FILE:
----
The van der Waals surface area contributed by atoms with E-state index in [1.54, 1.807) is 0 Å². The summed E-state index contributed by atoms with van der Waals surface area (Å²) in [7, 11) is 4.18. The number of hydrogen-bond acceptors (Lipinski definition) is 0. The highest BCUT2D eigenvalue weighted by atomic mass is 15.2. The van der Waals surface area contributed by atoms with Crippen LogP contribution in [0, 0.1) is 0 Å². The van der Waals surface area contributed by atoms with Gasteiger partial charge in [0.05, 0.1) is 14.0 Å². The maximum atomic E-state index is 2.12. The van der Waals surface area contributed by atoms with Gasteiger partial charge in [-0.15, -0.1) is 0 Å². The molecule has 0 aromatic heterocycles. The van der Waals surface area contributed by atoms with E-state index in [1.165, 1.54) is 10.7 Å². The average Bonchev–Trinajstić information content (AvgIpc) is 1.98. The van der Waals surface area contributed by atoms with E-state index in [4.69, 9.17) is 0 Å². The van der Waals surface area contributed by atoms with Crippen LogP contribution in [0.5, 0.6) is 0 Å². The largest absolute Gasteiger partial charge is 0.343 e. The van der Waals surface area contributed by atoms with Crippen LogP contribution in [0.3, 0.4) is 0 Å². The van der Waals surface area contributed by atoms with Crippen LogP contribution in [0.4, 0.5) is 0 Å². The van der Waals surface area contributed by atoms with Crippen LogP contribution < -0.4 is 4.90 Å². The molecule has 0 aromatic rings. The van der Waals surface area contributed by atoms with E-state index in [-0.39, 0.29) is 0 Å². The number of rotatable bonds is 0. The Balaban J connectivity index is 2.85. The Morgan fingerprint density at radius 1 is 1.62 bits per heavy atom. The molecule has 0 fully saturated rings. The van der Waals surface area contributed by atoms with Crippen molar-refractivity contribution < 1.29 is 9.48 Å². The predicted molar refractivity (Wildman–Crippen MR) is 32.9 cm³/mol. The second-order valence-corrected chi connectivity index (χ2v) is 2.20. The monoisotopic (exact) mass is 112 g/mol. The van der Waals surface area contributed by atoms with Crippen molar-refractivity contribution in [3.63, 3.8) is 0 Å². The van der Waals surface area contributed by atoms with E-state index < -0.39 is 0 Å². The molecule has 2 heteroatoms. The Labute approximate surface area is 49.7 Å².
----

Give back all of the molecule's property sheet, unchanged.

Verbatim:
The van der Waals surface area contributed by atoms with E-state index in [1.54, 1.807) is 0 Å². The summed E-state index contributed by atoms with van der Waals surface area (Å²) in [7, 11) is 4.18. The number of hydrogen-bond acceptors (Lipinski definition) is 0. The highest BCUT2D eigenvalue weighted by atomic mass is 15.2. The van der Waals surface area contributed by atoms with Crippen LogP contribution in [0, 0.1) is 0 Å². The van der Waals surface area contributed by atoms with Gasteiger partial charge in [0.05, 0.1) is 14.0 Å². The maximum atomic E-state index is 2.12. The van der Waals surface area contributed by atoms with Gasteiger partial charge in [-0.15, -0.1) is 0 Å². The molecule has 0 aromatic heterocycles. The van der Waals surface area contributed by atoms with E-state index in [1.165, 1.54) is 10.7 Å². The average Bonchev–Trinajstić information content (AvgIpc) is 1.98. The van der Waals surface area contributed by atoms with E-state index in [4.69, 9.17) is 0 Å². The van der Waals surface area contributed by atoms with Crippen LogP contribution in [0.5, 0.6) is 0 Å². The largest absolute Gasteiger partial charge is 0.343 e. The van der Waals surface area contributed by atoms with Crippen LogP contribution in [0.3, 0.4) is 0 Å². The van der Waals surface area contributed by atoms with Crippen LogP contribution in [0.4, 0.5) is 0 Å². The van der Waals surface area contributed by atoms with Crippen LogP contribution < -0.4 is 4.90 Å². The molecule has 0 aromatic rings. The van der Waals surface area contributed by atoms with E-state index in [-0.39, 0.29) is 0 Å². The number of rotatable bonds is 0. The Balaban J connectivity index is 2.85. The Morgan fingerprint density at radius 1 is 1.62 bits per heavy atom. The molecule has 0 fully saturated rings. The van der Waals surface area contributed by atoms with Crippen molar-refractivity contribution < 1.29 is 9.48 Å². The predicted molar refractivity (Wildman–Crippen MR) is 32.9 cm³/mol. The second-order valence-corrected chi connectivity index (χ2v) is 2.20. The monoisotopic (exact) mass is 112 g/mol. The van der Waals surface area contributed by atoms with Crippen molar-refractivity contribution in [3.63, 3.8) is 0 Å². The van der Waals surface area contributed by atoms with E-state index < -0.39 is 0 Å². The molecule has 2 heteroatoms. The Labute approximate surface area is 49.7 Å².